6) Since these antennas have low take-off angles, ops especially in Europe and continental USA may not be able to establish solid contacts within their regions.
7) The reason for the above is the need for higher radiation take-off angles and short skip. These high gain antennas fail miserably in this aspect.
Antenna recommendations for HF Ham Radio operators.
1) Never start your sessions by using a narrow beam (high gain) antenna when you browse the bands.
2) Search for activity with a wide beam antenna or preferably an Omni-directional or a Cardioid pattern antenna.
3) Ideally, start by using the IDC or V-Collinear or Cardioid.
3) If you prefer a directional antenna, then use the VU2NSB Fishbone array or 3-El Yagi and gradually rotate it around while listening or calling.
4) When you hear a station or someone answers your call, then listen carefully to identify his callsign.
5) After having found his approximate location from his callsign, swing your antenna in his general direction.
6) If the DX is very weak for a comfortable QSO, then switch to a higher gain antenna in your possession.
7) While listening, swing your antenna slowly by a few degrees in either direction to maximize his signal.
8) Do not waste your time in finding his exact bearing. A few degrees of offset error doesn't matter the least on HF.
9) After the QSO, switch back to the wider beam antenna before calling or listening for other stations.
10) After establishing the next contact, repeat the steps (4) to (9) during QSO.
11) Reserve your very high gain antennas like the Stacked Yagi only for rare occasions. Use them only for step (6) if conditions are really difficult.
Finally, here is an illustration to demonstrate some of the above facts in context of directional antennas. A hypothetical operator in Germany is beaming into Florida, USA. The HI Gain antenna pattern barely covers the east-coast of USA and Canada, a small part of Mexico and Central America. Whereas, the LO Gain antenna pattern simultaneously covers not only what is covered by the HI gain antenna but also entire USA, Canada, Mexico, full Central America, Caribbean, Venezuela, Columbia, Bolivia, Peru, French Guyana, Surinam, large parts of Brazil, Greenland, Iceland, UK and east-coast of France and Spain. The bottom-line is that although the DX signals on a lower gain antenna may not be as strong as what you might get with a high gain antenna, but it lets you hear (and work) a lot more of radio traffic. On the other-hand, over-dependence on HI gain antennas may render you oblivious to a significant amount of radio activity which in turn will make you feel rather lonely and isolated in the world of HF Ham Radio.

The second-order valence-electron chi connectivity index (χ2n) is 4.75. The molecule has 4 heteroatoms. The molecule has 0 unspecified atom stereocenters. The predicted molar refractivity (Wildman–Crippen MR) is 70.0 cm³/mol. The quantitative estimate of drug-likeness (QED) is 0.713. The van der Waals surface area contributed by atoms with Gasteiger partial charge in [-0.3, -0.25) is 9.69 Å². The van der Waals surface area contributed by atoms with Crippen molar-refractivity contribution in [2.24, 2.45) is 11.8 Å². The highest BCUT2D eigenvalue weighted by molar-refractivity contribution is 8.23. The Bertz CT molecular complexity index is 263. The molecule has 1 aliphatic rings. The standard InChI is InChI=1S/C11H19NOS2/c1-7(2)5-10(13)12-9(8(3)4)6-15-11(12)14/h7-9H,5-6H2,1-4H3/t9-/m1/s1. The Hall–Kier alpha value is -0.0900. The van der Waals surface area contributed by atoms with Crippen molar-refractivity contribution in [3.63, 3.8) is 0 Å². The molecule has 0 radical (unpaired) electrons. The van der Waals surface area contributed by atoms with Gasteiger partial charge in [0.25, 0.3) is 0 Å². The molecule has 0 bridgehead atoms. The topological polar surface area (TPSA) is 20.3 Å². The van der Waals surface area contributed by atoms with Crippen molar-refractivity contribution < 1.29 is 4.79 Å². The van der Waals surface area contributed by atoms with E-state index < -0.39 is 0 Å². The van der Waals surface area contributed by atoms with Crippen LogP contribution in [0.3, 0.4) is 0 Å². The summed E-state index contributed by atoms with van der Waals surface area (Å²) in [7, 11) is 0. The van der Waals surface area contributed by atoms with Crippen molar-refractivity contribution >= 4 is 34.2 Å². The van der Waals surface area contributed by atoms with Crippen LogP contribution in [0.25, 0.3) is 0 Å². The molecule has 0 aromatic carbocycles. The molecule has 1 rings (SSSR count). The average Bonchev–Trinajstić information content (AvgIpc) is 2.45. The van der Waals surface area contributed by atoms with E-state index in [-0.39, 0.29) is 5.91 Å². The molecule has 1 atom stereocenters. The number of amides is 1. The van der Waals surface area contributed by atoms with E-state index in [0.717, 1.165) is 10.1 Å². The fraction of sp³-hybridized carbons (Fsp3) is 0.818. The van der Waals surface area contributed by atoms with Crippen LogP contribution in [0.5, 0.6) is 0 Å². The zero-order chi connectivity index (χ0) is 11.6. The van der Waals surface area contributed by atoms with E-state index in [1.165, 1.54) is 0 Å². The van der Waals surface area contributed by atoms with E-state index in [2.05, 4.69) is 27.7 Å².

HamSphere 4.0 Show Your RIg
The HamSphere 4.0 Tranceiver is a great looking rig straight out of the box but when you start adding Plug-Ins to your Transceiver the combinations are many. We have many new Plug-Ins available in the Shop to make your Transceiver stand out. Create your own style that you feel comfortable with. Design one for DXing, one for Rag Chewing or one for the 2m band.
Custom 4.0 rig designed by Bjornar, 20hs758, Norway
You can utilise the Group Switcher to have on screen what Plug-In you need for what ever the purpose at a click of the switch. No matter how many different designs you come up with, they are yours to be proud of. We have a Facebook Group set up for showing your Rig so we would like to see your creations: